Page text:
Posted on July 24, 2018

We continue our examples but now with a game of chance with uneven pay-off. This part will mirror Part 2 and it will be important to understand so we can finally conclude our soccer betting example that we will develop in Part 4.

Similar to Part 2, let our random variable $X$ be the number of heads obtained after $n = $ 5 tosses. The expected value of heads obtained is 2.5.

Now we want to calculate the expected value of our winnings with an uneven payoff. This is also a random variable $W$ that is a function of $X$, and is defined as the following

$\begin{align*} W = 2 \cdot X - 1 \cdot (5-X) \end{align*}$

$W$ is equal to 2 times the number of Heads we land minus 1 unit times the number of Tails that land. Remember we established earlier that we will win 2 units if the coin lands Heads. Therefore, whatever amount of Heads land, our winnings will be double that amount. However, if the coin lands Tails (or Not Heads), we will lose 1 unit. If our total number of tosses is 5, and $X$ refers to the number of Heads that land, then the difference between our total number of tosses and whatever number of Heads is the number of Tails that landed, in short, $5-X$.

Computing the expected value of W is straightfoward,

$\begin{align*} E[W] & = E[2 \cdot X - 1 \cdot (5-X)] \\ & = E[2 \cdot X - 5 \cdot + X] \\ & = E[3X] - 5 \\ & = 3 \cdot E[X] - 5 \\ & = 2.5 \end{align*}$

Let make sense of this. Since our coin is fair, with every toss we have 50% probabilities of landing Heads or Tails. Therefore, the expected value of our winnings in a single coin toss would be equal to $0.5 \cdot 2 - 0.5 \cdot 1 = 0.5$ (the midpoint between 2 and -1). After 5 successive coin tosses, our expected value increases to $2.5$.

Again, what does Kelly have to say about this? We slightly re-word the example above by adding an initial capital, call it $X_0$, of 100 units. Our new game is different than the above because now we are risking our wealth for a possible profit or loss, whereas before we simply won or loss after every coin toss. Lets define our uneven pay-off as 1.5 units for every 1 unit bet on Heads to land. Contrary, if Tails land, we only lose 1 unit. We refer to this as European Odds of $1.50$ in sports betting.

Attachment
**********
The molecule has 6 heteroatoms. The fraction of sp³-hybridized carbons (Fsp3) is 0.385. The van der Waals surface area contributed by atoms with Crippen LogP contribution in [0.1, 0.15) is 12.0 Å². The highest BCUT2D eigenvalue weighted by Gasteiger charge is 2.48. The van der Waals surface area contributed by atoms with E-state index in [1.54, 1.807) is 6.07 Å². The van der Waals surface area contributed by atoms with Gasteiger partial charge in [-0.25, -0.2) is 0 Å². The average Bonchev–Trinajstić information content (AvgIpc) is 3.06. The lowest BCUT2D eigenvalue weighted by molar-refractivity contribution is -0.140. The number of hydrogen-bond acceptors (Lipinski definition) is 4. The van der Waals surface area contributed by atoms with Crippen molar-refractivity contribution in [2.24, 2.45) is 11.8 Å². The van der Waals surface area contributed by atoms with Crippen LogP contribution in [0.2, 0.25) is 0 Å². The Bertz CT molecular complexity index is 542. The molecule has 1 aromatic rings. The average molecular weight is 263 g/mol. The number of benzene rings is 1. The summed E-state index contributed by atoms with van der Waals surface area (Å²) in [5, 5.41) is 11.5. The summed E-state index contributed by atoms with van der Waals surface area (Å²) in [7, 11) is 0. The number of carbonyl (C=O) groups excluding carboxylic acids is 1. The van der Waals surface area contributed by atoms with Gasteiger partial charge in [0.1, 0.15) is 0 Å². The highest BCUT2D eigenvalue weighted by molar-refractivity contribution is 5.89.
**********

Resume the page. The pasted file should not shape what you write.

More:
From Part 1, we already worked out a game of chance with **uneven pay-off**. We stand to profit $0.5$ unit if we have odds of $1.5$, such that for every Heads that lands, our wealth will increase by $0.5$ unit times whatever the fraction of our wealth Kelly's Criterion proposes. Therefore, we define $b = 0.5$ and our wealth will increase by $1+bf$ or decrease by $1-f$ (please refer to Part 1 if you are unsure where these formulas came from). Our wealth after 5 tosses would like the following,

$\begin{align*} X_5 = X_0(1+bf)^H (1-f)^T \quad\quad \text{H for Heads, T for Tails} \end{align*}$

where $f^* = \frac{pb - q}{b} = \frac{0.5 \cdot 0.5 - 0.5}{0.5} = -0.5$, and is the fraction of our wealth that maximizes the expected value in increase of wealth defined as $\frac{H}{5}\log (1+bf) + \frac{T}{5} \log(1-f)$.

Lets compute the expected value of increase of our wealth maximized by $f^*$

$\begin{align*} & E[\frac{H}{5}\log (1+bf^*) + \frac{T}{5} \log(1-f^*)] \\ & = 0.5 \cdot \log (1 + 0.5 \cdot (-0.5)) + 0.5 \cdot \log (1 + 0.5) \\ & = 0.5 \cdot \log (1 - 0.25) + 0.5 \cdot \log (1 + 0.5) \\ & = 0.02558 \end{align*}$

So let backtrack. Kelly's Criterion suggests betting a negative fraction of our wealth when our probabilities are 50%-50%.In other words, Kelly is suggesting that we **hedge** in the opposite direction, and it makes complete sense. At 50%-50% probabilities, we stand to profit $0.5$ units for every $1$ unit we risk. In other words, we stand to lose more than what we would profit!

Another way to look at this is to simply commute the quantities of the equation

$\begin{align*} & 0.5 \cdot \log (1 - 0.25) + 0.5 \cdot \log (1 + 0.5) \quad \text{left quantity is Heads, right quantity is Tails}\\ & = 0.5 \cdot \log (1 + 0.5) + 0.5 \cdot \log (1 - 0.25) \quad \text{we commute quantities} \end{align*}$

and interpret accordingly. We bet 50% of our wealth on Tails landing (hedge) on every coin toss in order to maximize our increase of wealth.

Now lets suppose we have analyzed the historic performance of this coin that pays out 1.5 units for every unit we bet. We have determined with great confidence that the probability of winning (obtaining Heads) is 80% after 5 tosses. Now $f^* = \frac{0.8*0.5 - 0.2}{0.5} = 0.4$. That is, in order to maximize our expected value of increase of our wealth in each trial we must bet $40$% of our wealth. The expected value of increase of our wealth after each trial, maximized by $f^*$, would be

$\begin{align*} & E[\frac{H}{5}\log (1+bf^*) + \frac{T}{5} \log(1-f^*)] \\ & = 0.8 \cdot \log (1 + 0.5 \cdot 0.4) + 0.2 \cdot \log (1 - 0.4) \\ & = 0.01898 \\ & \approx 2.0\% \end{align*}$

So after 5 successive bets on Heads the **log** average of our wealth is expected to be $0.01898\cdot 5$ times bigger than our initial capital. That is, after 5 tosses betting 40% of our wealth on Heads our final wealth is expected to be on average $e^{0.01897524691 * 5} = 1.09952276377$ times bigger than our initial wealth, that is $X_5 = 100 * 1.04469367879 \approx 109.95$

Lets remember that our increase of wealth after each trial was equal to $\log (\frac{X_n}{X_0})^\frac{1}{n}$. This was derived in Part 1

This concludes Part 3. It is not unheard of, generally in sports betting, that if Kelly's Criterion suggests a negative value the bet should be immediately discarded. However, with the rise of betting exchanges that allow us to back or lay outcomes, a negative value takes on a new light as a hedge. As we have all heard, financial investments heavily rely on hedging as it provides a way to manage risk.